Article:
Tuesday, October 12, 2010

Dangerous assumption

If I never opened my mouth, I don't think anyone would ever know the extent of my suffering. Everywhere I go, it's always just assumed that I'm the sane one there to support someone else. Even at my therapist's office, I've been greeted with the line "you always look so nice, I'd never suspect you were mentally ill" from one of the receptionists.

In rare defiance of the voices in my head and the overwhelming anxiety created by being in small groups, I went to my first Depression & Bipolar Support Alliance share & care meeting. I've gone to a few of the educational meetings where they've had guest speakers, but never dared go to the support groups. Wasn't at all sure what to expect because my experiences with group therapy have been almost exclusively negative. I tend to feel like an outsider, unable to connect with anyone else. I view everyone else as clearly sick, and I'm just, well, fucked up.


I hadn't even planned on speaking, but the group facilitator (who is also the president of this particular DBSA chapter) seemed to be quite interested in knowing my story. I'm guessing that by looking at me she drew the same conclusion everyone else seems to, there doesn't appear to be anything wrong with me, so she wasn't sure why I was there. Even though two of the people seemed to want to make the group discussion all about them, especially one woman who gave her diagnosis as emotional intensity disorder (aka borderline personality disorder), the facilitator kept bringing the conversation back to me.


After explaining a bit about what I've been dealing with since 2003, and what I'm currently going through, I could see everyone staring in disbelief. I was waiting for one of them to say, "but you look so normal", a phrase I hear far too frequently. The looks of disbelief quickly faded into the next expression I'm also very familiar with, the one of "she wins the award for the most fucked up person here".


Everyone seems to carry around this stereotype of what a seriously mentally ill and/or suicidal person looks and acts like, admittedly I sometimes do too; and because I don't fit that stereotype than I must be just fine. Let me just say, that's a VERY dangerous assumption.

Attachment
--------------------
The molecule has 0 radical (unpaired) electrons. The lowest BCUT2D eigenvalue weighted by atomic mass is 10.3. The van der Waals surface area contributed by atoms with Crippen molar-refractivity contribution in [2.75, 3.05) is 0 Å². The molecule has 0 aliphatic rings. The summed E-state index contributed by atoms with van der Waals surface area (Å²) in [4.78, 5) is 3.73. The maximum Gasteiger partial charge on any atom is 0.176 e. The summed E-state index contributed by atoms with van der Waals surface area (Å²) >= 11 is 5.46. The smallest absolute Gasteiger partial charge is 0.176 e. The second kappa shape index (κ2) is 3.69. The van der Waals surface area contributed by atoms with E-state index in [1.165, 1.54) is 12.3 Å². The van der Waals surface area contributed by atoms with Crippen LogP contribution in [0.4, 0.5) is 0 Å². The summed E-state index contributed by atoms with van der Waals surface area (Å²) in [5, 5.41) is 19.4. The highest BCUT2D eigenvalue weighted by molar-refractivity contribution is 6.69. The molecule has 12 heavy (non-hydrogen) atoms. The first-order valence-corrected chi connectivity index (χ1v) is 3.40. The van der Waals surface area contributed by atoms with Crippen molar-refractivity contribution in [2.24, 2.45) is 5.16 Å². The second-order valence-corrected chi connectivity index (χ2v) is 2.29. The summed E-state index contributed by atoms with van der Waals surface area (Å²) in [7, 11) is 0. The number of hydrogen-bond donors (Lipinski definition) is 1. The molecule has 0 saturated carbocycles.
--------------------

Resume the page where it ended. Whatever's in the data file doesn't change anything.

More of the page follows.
5 Comments:

OpenID structuredmadness said...

I could not agree with you more, Sid. Some of those same comments have come my way. Forgive me for being such a fabulous actress and always looking "so put together". It makes me want to punch them in the face because they have no IDEA what is going on just beneath the surface... It's no wonder I hate being around people.

2:53 PM, October 13, 2010  
Blogger Michael said...

I completely understand what you mean. I deal with the public for work, and it takes every cubic inch of energy I have to keep the bonhomie flowing, to appear normal, to seem sane, to not let it slip...not one single inch....never, ever give a hint of the roiling, black madness that is actually inside my head.

6:20 PM, October 13, 2010  
Blogger In the Pink said...

Looks are soo deceiving.

2:32 PM, October 14, 2010  
Blogger Handsome B. Wonderful said...

"If I never opened my mouth, I don't think anyone would ever know the extent of my suffering. Everywhere I go, it's always just assumed that I'm the sane one there to support someone else. Even at my therapist's office, I've been greeted with the line "you always look so nice, I'd never suspect you were mentally ill" from one of the receptionists.
"

Me too. It sucks donkey balls.

6:24 PM, October 17, 2010  
OpenID fishrobber69 said...

I have had this as well. I think people just can't understand how hard we work at maintaining an illusion of normality for everyone else. People who think they know us well have formed their opinion of who we are, and they have a hard time accepting that there could be so much hidden inside. It's easier for me to be honest with a stranger than a friend.

10:08 PM, November 26, 2010  

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